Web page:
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Skippy Dies, By Paul Murray

Paul Murray's novel opens with the title scene. Skippy, a junior boarder at Seabrook College for Boys in Dublin, is having a doughnut-eating contest with his friend Ruprecht when he collapses to the floor and expires, in full view of the other kids at Ed's Doughnut House. The book then rewinds and for two of its three volumes (Skippy Dies comes as a trio of paperbacks) takes us through the preceding term. We see life not just for the boys, but for the teachers, an uneasy mix of secular types and elderly priests vaguely aware that their status at the school and in the world is slowly slipping away.

In fact, Skippy, a rather passive, vacant boy, is only one of a handful of central characters, but he and his death are the nexus through which all the novel's other plot strands twine. These include the struggle for control of the school by the Acting Principal, Greg "The Automator" Costigan, the burgeoning drug business of delinquent pupil Carl, who sells diet pills to the girls of neighbouring St Brigid's, and the scientific experiments of Skippy's room-mate Ruprecht, who is intent on proving the existence of parallel universes.

For much of its length, Skippy Dies is a rollicking school comedy, ticking boxes with a gleeful, authoritative flourish. Foul-mouthed boys seek ingenious ways to stave off boredom and make contact with girls, while eccentric teachers despair of their lives. Chief among these is congenital failure Howard Fallon, who finds his insipid existence upset by the arrival of a gorgeous blonde supply teacher, Aurelie McIntyre.

Howard's clumsy negotiations with her are some of the funniest parts of the book – and this is a novel that had me barking out happy laughter almost as a form of regular punctuation. "'You know, I'm not going to sleep with you,'" Aurelie says at their first meeting, "looking him over with the tip of her tongue tucked into the corner of her mouth, as if she is deciding what to have for dinner." Then, at their second, when Howard ineptly tries to refer to this, "'Now I'm definitely not going to sleep with you.'"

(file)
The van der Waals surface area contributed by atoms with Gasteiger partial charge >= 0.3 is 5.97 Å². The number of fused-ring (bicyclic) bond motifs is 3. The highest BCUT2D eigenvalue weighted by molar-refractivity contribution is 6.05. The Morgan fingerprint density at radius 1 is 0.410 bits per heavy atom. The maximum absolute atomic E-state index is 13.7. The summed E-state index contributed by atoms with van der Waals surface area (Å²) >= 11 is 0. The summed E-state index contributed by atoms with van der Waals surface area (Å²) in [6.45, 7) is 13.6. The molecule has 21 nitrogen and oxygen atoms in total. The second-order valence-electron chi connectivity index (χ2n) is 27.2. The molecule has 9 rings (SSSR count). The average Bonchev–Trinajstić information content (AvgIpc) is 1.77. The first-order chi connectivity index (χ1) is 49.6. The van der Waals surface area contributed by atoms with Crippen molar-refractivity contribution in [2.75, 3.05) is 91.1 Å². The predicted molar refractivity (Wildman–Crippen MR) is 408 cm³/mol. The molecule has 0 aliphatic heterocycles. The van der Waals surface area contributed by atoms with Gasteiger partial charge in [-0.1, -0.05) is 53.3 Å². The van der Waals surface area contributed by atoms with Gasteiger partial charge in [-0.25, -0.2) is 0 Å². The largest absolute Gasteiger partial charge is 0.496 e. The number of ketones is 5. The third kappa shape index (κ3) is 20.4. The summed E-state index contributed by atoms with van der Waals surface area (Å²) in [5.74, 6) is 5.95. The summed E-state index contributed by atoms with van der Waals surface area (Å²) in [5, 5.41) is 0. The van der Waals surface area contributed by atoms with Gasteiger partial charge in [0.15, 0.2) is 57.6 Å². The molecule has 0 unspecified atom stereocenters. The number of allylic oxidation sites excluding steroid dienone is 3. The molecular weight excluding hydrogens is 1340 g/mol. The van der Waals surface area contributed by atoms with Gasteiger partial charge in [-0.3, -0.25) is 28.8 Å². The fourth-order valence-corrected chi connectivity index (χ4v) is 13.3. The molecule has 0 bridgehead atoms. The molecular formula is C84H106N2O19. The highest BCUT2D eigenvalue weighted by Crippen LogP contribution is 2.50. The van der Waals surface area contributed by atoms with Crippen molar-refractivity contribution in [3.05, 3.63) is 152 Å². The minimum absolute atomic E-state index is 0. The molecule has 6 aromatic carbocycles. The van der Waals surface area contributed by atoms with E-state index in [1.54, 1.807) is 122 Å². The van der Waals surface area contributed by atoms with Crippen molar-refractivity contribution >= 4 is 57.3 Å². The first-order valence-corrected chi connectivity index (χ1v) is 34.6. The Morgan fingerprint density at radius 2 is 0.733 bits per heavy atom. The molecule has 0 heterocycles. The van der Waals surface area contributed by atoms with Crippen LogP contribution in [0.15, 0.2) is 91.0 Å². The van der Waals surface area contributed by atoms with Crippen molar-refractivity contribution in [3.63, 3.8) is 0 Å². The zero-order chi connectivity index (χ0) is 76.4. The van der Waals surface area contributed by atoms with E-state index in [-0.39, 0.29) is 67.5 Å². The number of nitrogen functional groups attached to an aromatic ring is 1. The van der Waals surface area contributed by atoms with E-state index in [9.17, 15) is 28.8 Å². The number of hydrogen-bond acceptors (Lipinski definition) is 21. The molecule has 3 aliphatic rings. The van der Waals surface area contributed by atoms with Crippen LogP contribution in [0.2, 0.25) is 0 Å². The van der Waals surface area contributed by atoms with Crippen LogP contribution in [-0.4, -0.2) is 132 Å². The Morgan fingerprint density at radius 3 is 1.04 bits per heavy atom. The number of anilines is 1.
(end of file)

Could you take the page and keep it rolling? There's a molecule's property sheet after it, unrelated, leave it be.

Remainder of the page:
The first volume ends with an eye-opening Halloween Hop that involves many of these themes (drugs, sex) but expels Aurelie from the book. With her, a spark seems to go from it, as Murray knuckles down and starts working his way towards poor Skippy's demise.

There's the only real problem. The book strays near some dark territory (self-harm, domestic violence, bereavement, sexual abuse), but maintains its light, utterly readable, skippy tread throughout. In this it is reminiscent of Zadie Smith's White Teeth – intricate of structure, charming of surface, adept at winding science and history into its design, it can't in the end decide how serious or funny it wants to be.